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Why is Now a Good Time to Quit Smoking?

Now is an especially good time to quit smoking because smokers are at greater risk of COVID-19 infection and more likely to experience more severe illness if they are infected. Quitting not only lowers your risk of infection from COVID-19 and future diseases but also protects others around you from harmful secondhand smoke.

COVID-19 is a respiratory illness that is transmitted both by direct contact with an infected person and indirect contact with surfaces or objects touched by infected people. One reason smokers and other tobacco users are at a higher risk of COVID-19 infection is that the act of smoking involves frequent contact between hands and face, the most common way to contract the virus. This is especially worse in social settings where people share mouthpieces and hoses of smoking products, as in e-cigarettes and hookah.

Smoking also causes irritation of the windpipe and voice box, narrowing the airways and making it harder to breathe. This increases the risk of lung infection and permanent damage to the lungs. In addition, diseases caused by long-term smoking, such as lung cancer and type-2 diabetes, suppress the immune system, increasing smokers’ risk of infections such as pneumonia, influenza, and COVID-19.

Staying at home could make it easier to quit. While you’re changing other routines, take the opportunity to leave smoking out. Social distancing can decrease the likelihood of being in settings that increase the urge to smoke. Changing your shopping routine is a good opportunity to stop buying tobacco products. And for some, staying at home might make it easier to deal with the symptoms of withdrawal, such as irritability. Finding distractions can help such as talking a walk, calling a friend, or playing a game.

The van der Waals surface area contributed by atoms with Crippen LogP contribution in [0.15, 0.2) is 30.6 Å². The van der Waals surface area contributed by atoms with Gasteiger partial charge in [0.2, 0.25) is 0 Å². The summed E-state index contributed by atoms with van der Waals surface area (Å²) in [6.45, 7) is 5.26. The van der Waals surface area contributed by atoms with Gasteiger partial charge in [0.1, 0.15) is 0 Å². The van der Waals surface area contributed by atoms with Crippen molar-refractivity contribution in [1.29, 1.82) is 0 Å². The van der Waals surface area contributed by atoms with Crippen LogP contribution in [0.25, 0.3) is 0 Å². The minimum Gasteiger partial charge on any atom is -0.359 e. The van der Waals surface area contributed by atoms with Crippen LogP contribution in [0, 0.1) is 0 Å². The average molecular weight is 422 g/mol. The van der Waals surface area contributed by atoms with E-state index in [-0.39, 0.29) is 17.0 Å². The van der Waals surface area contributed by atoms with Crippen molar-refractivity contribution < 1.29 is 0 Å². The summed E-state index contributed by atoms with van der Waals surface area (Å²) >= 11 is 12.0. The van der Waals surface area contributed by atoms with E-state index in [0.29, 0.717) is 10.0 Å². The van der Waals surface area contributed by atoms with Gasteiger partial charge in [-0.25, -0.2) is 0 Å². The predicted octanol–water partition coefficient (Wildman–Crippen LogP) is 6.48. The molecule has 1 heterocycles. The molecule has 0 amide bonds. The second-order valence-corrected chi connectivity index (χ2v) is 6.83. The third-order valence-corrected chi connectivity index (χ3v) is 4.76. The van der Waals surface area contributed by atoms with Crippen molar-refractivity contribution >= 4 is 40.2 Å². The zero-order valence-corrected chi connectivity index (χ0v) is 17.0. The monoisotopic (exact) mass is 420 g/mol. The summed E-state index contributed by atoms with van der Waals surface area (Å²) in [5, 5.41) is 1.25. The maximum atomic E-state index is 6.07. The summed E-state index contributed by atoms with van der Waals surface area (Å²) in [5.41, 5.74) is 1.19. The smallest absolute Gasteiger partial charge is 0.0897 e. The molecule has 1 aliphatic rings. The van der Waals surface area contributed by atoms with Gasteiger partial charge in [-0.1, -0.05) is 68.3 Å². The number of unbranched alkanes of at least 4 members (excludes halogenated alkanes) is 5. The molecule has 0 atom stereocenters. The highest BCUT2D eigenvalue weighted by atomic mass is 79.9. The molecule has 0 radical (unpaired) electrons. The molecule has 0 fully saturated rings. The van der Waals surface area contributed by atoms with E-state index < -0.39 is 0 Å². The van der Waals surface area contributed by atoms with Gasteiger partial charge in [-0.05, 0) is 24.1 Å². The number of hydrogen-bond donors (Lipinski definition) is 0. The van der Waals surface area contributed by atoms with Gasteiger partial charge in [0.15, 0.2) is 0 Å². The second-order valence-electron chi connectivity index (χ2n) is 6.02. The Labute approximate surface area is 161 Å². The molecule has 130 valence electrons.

Remember, staying quit gets easier over time. The smoke from burning tobacco and the liquids from e-cigarettes contain harmful chemicals that cause most of the diseases associated with tobacco use. One of those ingredients is nicotine, which causes addiction. For most tobacco users, nicotine in the blood is reduced after about 2 hours and is gone after about 2 weeks. Smokers can expect the physical effects of nicotine withdrawal to be the worst in the first 2 weeks after quitting smoking and improve after that.

The psychological and behavioral desire for nicotine can last much longer, but nicotine replacement therapy like the patch and gum can be used to lessen the effects. Quit aids, alone or in combination, are recommended for the first 6-8 weeks after quitting and can be started before quitting to help reduce the number of cigarettes smoked each day. Quit aids make it twice as likely a smoker will quit compared to someone quitting “cold turkey.”  Nicotine replacement therapies provide less nicotine than a cigarette so they aren’t as addictive. Quitting smoking is hard, but telephone quitlines, websites, and mobile apps can help. Some quitlines also provide a free starter pack of nicotine patches or gum mailed to your home. You can find more information at and get connected to your state’s free tobacco quitline by calling 1-800-QUIT-NOW.

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